Saturday, May 01, 2004

Prophet's Birthday

Today in Libya the Islamic Calendar is 12th Rabi3 alawal , which is Prophet Mohamed's Birthday. Muslims celebrate this date in many parts of the world as it is important. We call it Almawled Alnabawi in Arabic, or Milud in the Libyan vernacular. Usually this occasion is commemorated by holding Koran reading vigils at home and at the mosque, and lighting candles at home. However many Arabic and Islamic states have their differing traditions in this regard, and I will just talk briefly about Libya.

In Libya the eve of the birthday is the 'fun' date, I don't know when exactly did this 'tradition' start but usually teenagers, kids and young people in general have added a twist to the celebrations by playing with all sorts of fireworks. Whilst fireworks are enjoyable for a short period, I could never stop jumping im fright each time I hear the sound. For this all important feast, you will find almost a month in advance kids stocking up on 'ammunition', from crackers , colour fireworks, chinese models, small rockets , and the ones which look like timy dynamite pieces and make really loud boooms! The latter are pretty dangerous as people can loose an eye, get burnt or injured easily. In fact come this season and along with the firecrackers you will hear ambulances rushing to the various hospitals and especially the Hospital for Burns and Plastic Surgery. Every season we have a lot of tragic accidents. Fireworks are illegal, yet people are selling/buying them. The really stupid ones think it is hilarious to through them at the girls on their way home from school, or through the window of a car passing by or which has stopped at a traffic light - try imagining the confusion of driving and trying to reach for that explosive device- makes for a lot of traffic accidents. Another 'bright' idea is to make a bonfire with these crakers and they add metal cans and glass bottles.. now this is way sadistic not to mention seriously dangerous. In the end for those who survive that night on the street, they would have enjoyed themselves thoroughly ( I personnaly don't like it) . It looks and sounds like the 4th of July celebrations in the US, but less regulated and with no safety taken into consideration.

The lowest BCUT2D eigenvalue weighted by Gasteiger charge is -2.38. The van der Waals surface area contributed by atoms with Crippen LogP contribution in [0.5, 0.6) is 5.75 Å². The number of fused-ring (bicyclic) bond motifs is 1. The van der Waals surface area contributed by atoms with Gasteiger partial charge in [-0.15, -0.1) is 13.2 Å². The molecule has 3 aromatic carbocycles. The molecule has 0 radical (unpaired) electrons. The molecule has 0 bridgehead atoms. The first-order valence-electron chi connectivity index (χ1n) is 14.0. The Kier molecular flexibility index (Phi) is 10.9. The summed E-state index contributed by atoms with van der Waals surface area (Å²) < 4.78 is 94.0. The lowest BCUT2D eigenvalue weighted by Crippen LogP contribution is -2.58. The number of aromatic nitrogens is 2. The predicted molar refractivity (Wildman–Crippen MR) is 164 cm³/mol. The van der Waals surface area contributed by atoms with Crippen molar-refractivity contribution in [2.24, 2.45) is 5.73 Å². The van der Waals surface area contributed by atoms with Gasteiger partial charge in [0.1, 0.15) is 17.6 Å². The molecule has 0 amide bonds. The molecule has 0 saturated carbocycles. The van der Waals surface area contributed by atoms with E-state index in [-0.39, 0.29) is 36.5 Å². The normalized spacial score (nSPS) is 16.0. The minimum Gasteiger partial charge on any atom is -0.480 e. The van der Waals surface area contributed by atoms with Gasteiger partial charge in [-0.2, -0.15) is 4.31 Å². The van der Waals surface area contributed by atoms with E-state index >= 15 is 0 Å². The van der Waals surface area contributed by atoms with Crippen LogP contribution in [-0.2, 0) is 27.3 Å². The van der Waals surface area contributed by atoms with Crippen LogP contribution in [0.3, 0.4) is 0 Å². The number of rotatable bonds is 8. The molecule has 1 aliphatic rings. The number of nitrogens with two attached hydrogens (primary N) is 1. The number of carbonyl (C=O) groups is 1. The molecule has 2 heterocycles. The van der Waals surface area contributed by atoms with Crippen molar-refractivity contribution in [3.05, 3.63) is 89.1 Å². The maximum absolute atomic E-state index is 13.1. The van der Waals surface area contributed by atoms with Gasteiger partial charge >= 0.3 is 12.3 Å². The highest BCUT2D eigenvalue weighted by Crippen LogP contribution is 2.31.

The following day, the Milud is a day off - YES , we usually wake up to the lovely smell of the Asida, a special dough which you eat with olive oil and date syrup. Delicious mixture, you can find the recipe in one of my earlier posts (please scroll below). The whole family gathers around a large napkin ( there are meals which are simply best eaten on the floor like on a picnic - no matter what you think), and we eat it by hand making small pellets and dipping them in the oil and syrup 'sauce' . It is wonderful a real treat. In fact in a couple of hours time, the family will wake up and we shall go to granpa's house where my aunts would have prepared Asida for all the family - well we'll be at least about 25 people .. look forward to it lots of fun with the cousins, catch up on gossip etc.. but really it is simply a social gathering and a family thingy. In Arab cultures, and I think especially in Libya, families and social functions are still very very important.

So this is the Milud, some pray, some play but we always eat a hearty meal!
I better go and catch some sleep before the wee hours.

signing off ;)
PS please excuse typing or spelling errors it's 4:00 am here and I'm practically asleep on my laptop.

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